Monday, January 30, 2017

The Meaning of Travel

When I think about the Muslim ban, I think about the vacation we almost didn't take in 2007 or 2008.

We didn't have much money, but I was able to put four round-trip tickets onto a credit card for us to go visit my parents on the West Coast. I had bought the tickets using one of those bargain sites and when we got to the airport, the confirmation number I had wouldn't pull up any flight information. I found out from the attendant behind the counter that my flight was actually not leaving from Charlotte, but from a smaller airport about an hour and a half's drive away. Our plane was to leave in an hour and a half. We weren't going to make it.

With no money to buy new tickets and no refund available, I knew I was defeated. I would have to explain to my kids that our week-long vacation wouldn't happen. That despite weeks of careful planning, they wouldn't see their grandparents for another year or more. That all my careful shopping still meant $1,650 went down the drain, and there were sooo many places it could have gone. That I wouldn't see my mother.

We would have to just go back home. What would we do for that week? How could I entertain us with almost no money? What hope did I have of rescuing that vacation without feeling the constant pain of missing my parents? What would I tell them?

I did the only thing I could: I started weeping. Nasty-crying in the middle of the arrivals gate. My kids were embarrassed and confused. My husband was embarrassed and powerless. The attendants wouldn't make eye-contact. It was awful.

My story has a happy ending. After a few minutes of sobbing, an attendant hurried over to us. Didn't I get the phone call? They had left messages on our home phone. We had been driving. The flight that was supposed to leave from the smaller airport was cancelled. We would have to re-book at no additional charge. They had a flight that would leave in two hours. There were seats available for us.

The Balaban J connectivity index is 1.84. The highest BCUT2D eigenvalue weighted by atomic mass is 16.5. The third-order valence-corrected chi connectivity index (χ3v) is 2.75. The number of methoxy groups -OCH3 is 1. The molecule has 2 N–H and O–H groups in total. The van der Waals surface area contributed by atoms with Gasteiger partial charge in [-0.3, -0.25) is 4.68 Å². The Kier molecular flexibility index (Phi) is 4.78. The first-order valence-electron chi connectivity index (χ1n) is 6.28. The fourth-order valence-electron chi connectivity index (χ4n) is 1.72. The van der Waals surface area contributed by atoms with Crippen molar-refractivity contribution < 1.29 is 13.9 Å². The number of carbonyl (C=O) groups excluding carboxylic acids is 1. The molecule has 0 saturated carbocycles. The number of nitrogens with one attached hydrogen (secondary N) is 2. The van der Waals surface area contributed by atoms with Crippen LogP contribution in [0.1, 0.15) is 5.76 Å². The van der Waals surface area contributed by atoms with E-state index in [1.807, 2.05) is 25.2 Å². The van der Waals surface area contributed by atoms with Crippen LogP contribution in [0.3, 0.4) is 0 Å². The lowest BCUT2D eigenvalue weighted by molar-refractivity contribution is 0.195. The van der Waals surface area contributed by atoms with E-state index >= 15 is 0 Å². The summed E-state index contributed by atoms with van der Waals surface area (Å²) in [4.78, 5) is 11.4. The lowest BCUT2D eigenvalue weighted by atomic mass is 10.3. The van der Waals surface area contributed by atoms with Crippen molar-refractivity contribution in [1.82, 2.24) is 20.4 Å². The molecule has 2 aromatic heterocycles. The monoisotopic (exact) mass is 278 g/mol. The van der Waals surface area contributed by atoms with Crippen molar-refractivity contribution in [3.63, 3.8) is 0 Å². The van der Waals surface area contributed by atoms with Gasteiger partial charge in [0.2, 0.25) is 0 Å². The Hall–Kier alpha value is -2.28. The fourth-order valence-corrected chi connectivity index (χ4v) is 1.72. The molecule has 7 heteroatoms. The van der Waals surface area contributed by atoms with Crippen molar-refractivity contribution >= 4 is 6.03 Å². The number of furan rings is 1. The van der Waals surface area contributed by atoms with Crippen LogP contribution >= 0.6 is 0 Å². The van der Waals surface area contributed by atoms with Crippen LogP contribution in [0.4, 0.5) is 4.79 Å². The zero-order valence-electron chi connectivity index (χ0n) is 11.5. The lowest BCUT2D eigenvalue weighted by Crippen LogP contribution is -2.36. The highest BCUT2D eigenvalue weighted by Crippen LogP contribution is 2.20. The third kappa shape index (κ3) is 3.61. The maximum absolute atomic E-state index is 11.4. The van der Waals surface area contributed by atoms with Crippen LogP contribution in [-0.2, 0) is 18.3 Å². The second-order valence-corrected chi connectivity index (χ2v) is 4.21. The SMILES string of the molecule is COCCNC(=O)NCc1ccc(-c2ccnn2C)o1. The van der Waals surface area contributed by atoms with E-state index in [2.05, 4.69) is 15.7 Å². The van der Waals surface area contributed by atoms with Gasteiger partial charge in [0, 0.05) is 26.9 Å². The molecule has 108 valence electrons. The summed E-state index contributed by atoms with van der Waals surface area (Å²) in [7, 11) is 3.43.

So, imagine that it hadn't been a year or two, but several. A decade. Two decades. Imagine that it wasn't a 6-hour flight, but a 12-hour flight. Imagine that it wasn't a careless oversight on the part of the traveler, but a revoked promise on the part of the government. Imagine getting all the way there, and being told you'd have to start over in a few months. And imagine that "just going back home" wasn't an option.

I can't. I can't imagine that.

That's why we need to work to ensure those who were told they could get here can do so. I hope they get their happily ever after, too.

Friday, September 2, 2016

A Lesson in Control and Release

I found myself praising my daughter for learning a lesson in lane control and release, but it was really that she taught me the lesson. (Spoiler alert; no daughters were harmed in the making of this blog post.)

Most sites seem to call this "lane control" rather than "control and release," but what often happens over the course of a ride is both control and release. A person on a bicycle takes the middle of the right lane - rather than riding on the very outside edge - in order to control traffic behind them. When the lane widens, or a shoulder or bike lane are added to the lane, the person on a bicycle can move over to allow traffic behind them to pass safely.



In Anne Arundel County, bike lanes, shoulders, choke-points, and narrowing occur at random. The bad news is that people on bicycles sometimes have to take an aggressive stance to prevent people in automobiles from trying to "squeeze by." The good news is, it probably won't be long before the bike lane or shoulder magically reappears. (This is all bad news for people on bikes, who don't appreciate disappearing bike lanes or random choke points like the one below.)


An example of an AA County choke point. It's supposed to "calm traffic," but doesn't actually impede automobile traffic in any way, and is the opposite of "calming" for people on bicycles.

One road in particular tends to suffer from narrowing and widening lanes, as well as drivers in a hurry. In places, the shoulder can be measured in millimeters, while in other places there's a shoulder wide enough that it might be another lane (though it isn't marked as such). In much of the road, the lane is too narrow to safely be shared, but just wide enough to be tempting.


It was in this section that my daughter tried - unsuccessfully - to control the lane. She was passed by people in cars trying not to cross the double-yellow, because there was oncoming traffic.

When I bike this road, I always remind myself to put on my big-girl pants, steel myself, and take that lane. People in cars on this road will always try to share the lane with me if I don't take all of it, and that's a pretty bad situation for a person on a bike to be in. (Check out that first link in this post. No, really. It won't take long, I promise. Here it is again.)